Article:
Box making in progress and a trial assembly with paper hinges.


At this stage nothing seems to hang together but hopefully I will be able to post the final thing soon along with some fascinating comet facts and fictions.


But a Green Comet!

Starry background with fuzzy green object in the center and streamers going off it in different directions.

Wonderful photo from Abhijit Patil taken in the  Pinnacles National Park, California. He describes it as a “green marvel” and explains the optical illusion which appears to show a third tail. Read more here on

This particular Comet is  C/2022 E3 (ZTF) and first passed by approx 50,000 years ago, think wooly mammoths and sabre toothed tigers roaming the earth. There is such an evocative magic about these wandering chilly entites, originating it is thought in the icy Oort Cloud.

“Its nucleus is thought to be about a mile (1.6 kilometers) across, with tails extending millions of miles (kilometers).”

Why green? “Comets flare green when they carry diatomic carbon—two-atom carbon molecules—which reacts with the sun’s outgassing particles, the solar wind. Many comets possess diatomic carbon, but few also approach the sun as closely as C/2022 E3 (ZTF), meaning they show their color less vividly.” Time Magazine

Read more about it with links to how and where you can see C/2022 on 

Even if I don’t see the comet, just knowing it’s there is a truely wonder-full way to start February and a new creative year. 🙂

Optimism Returning

It has been a while I know! This quick post is to celebrate, as usual the Turn of the Year.

I have been trying to improve my beginner wood engraving skills but, an autumn of feeling much less than 100%, has meant slow progress. However the slow return of light is such a lovely thought and today I definitely feel more optimistic. So I am sharing one of the small recent wood engravings.

I am hoping to make a small book “thing” about comets which will involve some prints and possibly a few 3D pieces.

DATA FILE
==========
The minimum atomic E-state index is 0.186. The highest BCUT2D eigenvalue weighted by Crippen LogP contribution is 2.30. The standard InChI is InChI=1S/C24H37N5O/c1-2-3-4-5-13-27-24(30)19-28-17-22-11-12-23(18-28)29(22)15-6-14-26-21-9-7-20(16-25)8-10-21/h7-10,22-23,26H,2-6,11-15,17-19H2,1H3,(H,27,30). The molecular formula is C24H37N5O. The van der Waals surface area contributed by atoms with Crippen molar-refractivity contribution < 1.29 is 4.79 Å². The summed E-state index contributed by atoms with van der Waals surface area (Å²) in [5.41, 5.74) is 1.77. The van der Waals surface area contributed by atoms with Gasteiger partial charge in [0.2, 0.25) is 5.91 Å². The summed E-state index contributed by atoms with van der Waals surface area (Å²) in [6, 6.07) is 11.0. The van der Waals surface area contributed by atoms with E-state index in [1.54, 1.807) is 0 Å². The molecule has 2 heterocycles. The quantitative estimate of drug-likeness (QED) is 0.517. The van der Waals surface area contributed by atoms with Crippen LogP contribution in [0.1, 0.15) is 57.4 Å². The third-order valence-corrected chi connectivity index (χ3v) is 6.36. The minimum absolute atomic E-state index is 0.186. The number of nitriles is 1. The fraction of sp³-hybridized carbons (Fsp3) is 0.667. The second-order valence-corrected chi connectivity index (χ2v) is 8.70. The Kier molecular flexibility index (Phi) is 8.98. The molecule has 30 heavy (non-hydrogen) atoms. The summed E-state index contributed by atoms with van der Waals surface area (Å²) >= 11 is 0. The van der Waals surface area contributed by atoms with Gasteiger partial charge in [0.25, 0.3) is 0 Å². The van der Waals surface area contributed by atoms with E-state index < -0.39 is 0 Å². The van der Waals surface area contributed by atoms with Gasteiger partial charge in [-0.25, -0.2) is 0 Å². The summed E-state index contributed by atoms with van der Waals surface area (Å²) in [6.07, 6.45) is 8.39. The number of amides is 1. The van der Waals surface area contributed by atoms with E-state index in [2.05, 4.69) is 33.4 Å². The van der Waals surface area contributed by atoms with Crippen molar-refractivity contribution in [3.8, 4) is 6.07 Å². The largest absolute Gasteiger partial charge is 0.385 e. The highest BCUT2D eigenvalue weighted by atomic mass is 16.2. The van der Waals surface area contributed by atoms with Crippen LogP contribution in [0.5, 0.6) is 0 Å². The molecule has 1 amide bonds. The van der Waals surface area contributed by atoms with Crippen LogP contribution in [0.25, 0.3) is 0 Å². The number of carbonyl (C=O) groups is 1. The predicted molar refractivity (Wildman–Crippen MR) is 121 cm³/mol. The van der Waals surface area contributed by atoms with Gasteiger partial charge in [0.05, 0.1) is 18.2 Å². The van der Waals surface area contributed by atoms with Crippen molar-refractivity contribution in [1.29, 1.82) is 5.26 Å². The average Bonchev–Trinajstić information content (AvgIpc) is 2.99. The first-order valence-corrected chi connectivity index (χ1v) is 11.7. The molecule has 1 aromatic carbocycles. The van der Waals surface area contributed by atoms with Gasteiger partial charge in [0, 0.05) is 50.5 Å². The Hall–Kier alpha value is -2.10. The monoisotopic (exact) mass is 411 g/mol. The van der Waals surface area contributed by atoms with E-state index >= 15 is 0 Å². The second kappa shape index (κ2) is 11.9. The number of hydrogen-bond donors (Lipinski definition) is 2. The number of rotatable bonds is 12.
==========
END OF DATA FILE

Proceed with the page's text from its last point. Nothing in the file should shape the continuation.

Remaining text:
This is the most wintery of them… a comet appearing to the Arctic polar bears. I love a comet. To me they are heralds of wonder and good fortune, rather than portents of doom. I like to think the polar bears might just have reason to be optimistic in 2023, I do hope so.

An Optimistic Sighting. Wood engraving 50 x 70mm

Happy Solstice to all !

Back to Sketching in the Wood

It’s time to get back to the Wood and the Garden for more daily sketching but I’m not going to post them on the blog every time I make some. They tend to be quite similar and I think a bit boring for the viewer, instead I’m going to post them on Instagram as it’s quite nice to keep a record.  You can find that much neglected Instagram account here. 

As I have said many times before, I really get so much from these modest sketches. If you are dithering about going sketching just take one pen and some paper and be in the environment for a little while. Don’t forget, it’s not so much about the drawing as about being there; what you see, smell, feel, etc etc. I am normally drawing for about 20 mins at the very most. It is one of the most rewarding things in life that I do.  I look back at the sketches and the occasional notes and very often can remember the day.

Some back and white thumbnails in situ.

and a few further sketches, some worked in colour.

I am trying to be a bit more focused with the sketching this time, taking some into colour which I fully intend to make into wonderful organised reference sketchbooks. It has never happened before but I think I can do it! YES I can!… yes you can Val !

They can make for a great library, comprised of entirely your own work, to then be used for other projects.
Hmmm …